Posted on 2009-06-30 21:11:26 by Hauke Kreft

Hi,

> On Ubuntu, you can tell apt to simply 'hold' a package and it will just
> do that. Does anybody know of anything similar on RedHat?

there is a yum plugin for this purpose.

have a look:

Name : yum-versionlock
Arch : noarch
Version : 1.1.16
Release : 13.el5
Size : 15 k
Repo : rhel-i386-client-5
Summary : Yum plugin to lock specified packages from being updated
License : GPLv2+
Description: This plugin takes a set of name/versions for packages and
excludes all other versions of those packages (including optionally
following obsoletes). This allows you to protect packages from being
updated by newer versions, for example.

Best,
Hauke
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#5: Re: "persistent" RPMs

Posted on 2009-07-01 19:08:09 by Yuri Csapo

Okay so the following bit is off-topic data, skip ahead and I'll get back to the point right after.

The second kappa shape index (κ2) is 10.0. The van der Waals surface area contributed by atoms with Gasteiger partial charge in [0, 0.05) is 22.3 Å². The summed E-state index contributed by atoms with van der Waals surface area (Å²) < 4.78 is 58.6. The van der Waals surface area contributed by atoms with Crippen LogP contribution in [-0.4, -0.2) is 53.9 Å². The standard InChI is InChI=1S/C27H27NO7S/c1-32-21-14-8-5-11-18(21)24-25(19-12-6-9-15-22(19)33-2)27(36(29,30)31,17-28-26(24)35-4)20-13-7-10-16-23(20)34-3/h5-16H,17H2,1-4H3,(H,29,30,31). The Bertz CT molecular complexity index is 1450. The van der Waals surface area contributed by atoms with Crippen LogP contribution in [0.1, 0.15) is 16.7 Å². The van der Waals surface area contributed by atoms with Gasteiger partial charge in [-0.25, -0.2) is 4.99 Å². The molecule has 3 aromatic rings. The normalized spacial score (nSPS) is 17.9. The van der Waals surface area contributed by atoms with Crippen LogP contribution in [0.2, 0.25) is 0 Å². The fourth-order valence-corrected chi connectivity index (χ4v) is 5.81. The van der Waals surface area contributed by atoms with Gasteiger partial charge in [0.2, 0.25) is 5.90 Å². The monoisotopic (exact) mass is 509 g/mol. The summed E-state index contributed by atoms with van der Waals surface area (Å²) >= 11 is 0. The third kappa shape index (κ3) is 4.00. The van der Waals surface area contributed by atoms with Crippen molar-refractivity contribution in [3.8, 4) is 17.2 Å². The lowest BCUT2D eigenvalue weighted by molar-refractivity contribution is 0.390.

This is a multi-part message in MIME format.
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Content-Transfer-Encoding: 7bit

Adam, thank you for this suggestion. It seems to do what I want and I'm going with it for now.

Yuri

Adam T. Bowen wrote:
> Hi,
>
> On Tue, 30 Jun 2009 11:02:20 -0600, Yuri Csapo <ycsapo@mines.edu> wrote:
>> On Ubuntu, you can tell apt to simply 'hold' a package and it will just
> do
>> that. Does anybody know
>> of anything similar on RedHat?
>
> If you are using yum to update the system, then you can add an "exclude"
> directive to your /etc/yum.conf. See the man page for yum.conf.
>
> Cheers
>
> Adam

--
Yuri Csapo
Academic Computing & Networking
Colorado School of Mines
CT-256
Phone: (303) 273-3503
Fax: (303) 273-3475
Email: ycsapo@mines.edu

Please use the following link to open a service request:
http://helpdesk.mines.edu
===========================================
With a PC, I always felt limited
by the software available.
On Unix, I am limited only by my knowledge.